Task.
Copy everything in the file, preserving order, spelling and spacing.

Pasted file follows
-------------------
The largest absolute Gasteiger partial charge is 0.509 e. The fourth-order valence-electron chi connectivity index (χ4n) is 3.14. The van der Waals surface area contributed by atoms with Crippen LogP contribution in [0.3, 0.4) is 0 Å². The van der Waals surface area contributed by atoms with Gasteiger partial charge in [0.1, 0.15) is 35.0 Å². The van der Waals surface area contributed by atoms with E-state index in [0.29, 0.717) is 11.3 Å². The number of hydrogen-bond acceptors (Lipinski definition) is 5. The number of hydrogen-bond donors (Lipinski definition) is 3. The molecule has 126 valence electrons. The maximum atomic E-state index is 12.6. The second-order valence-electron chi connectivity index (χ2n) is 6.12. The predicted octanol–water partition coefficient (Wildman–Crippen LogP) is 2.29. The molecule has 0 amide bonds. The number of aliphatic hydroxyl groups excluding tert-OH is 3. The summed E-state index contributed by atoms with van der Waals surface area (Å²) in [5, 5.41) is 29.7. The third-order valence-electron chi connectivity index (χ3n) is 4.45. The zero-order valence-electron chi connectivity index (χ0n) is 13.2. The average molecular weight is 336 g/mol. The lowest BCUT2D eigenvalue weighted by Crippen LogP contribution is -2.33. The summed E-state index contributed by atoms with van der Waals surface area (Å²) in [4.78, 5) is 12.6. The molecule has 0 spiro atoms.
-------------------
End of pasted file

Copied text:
The largest absolute Gasteiger partial charge is 0.509 e. The fourth-order valence-electron chi connectivity index (χ4n) is 3.14. The van der Waals surface area contributed by atoms with Crippen LogP contribution in [0.3, 0.4) is 0 Å². The van der Waals surface area contributed by atoms with Gasteiger partial charge in [0.1, 0.15) is 35.0 Å². The van der Waals surface area contributed by atoms with E-state index in [0.29, 0.717) is 11.3 Å². The number of hydrogen-bond acceptors (Lipinski definition) is 5. The number of hydrogen-bond donors (Lipinski definition) is 3. The molecule has 126 valence electrons. The maximum atomic E-state index is 12.6. The second-order valence-electron chi connectivity index (χ2n) is 6.12. The predicted octanol–water partition coefficient (Wildman–Crippen LogP) is 2.29. The molecule has 0 amide bonds. The number of aliphatic hydroxyl groups excluding tert-OH is 3. The summed E-state index contributed by atoms with van der Waals surface area (Å²) in [5, 5.41) is 29.7. The third-order valence-electron chi connectivity index (χ3n) is 4.45. The zero-order valence-electron chi connectivity index (χ0n) is 13.2. The average molecular weight is 336 g/mol. The lowest BCUT2D eigenvalue weighted by Crippen LogP contribution is -2.33. The summed E-state index contributed by atoms with van der Waals surface area (Å²) in [4.78, 5) is 12.6. The molecule has 0 spiro atoms.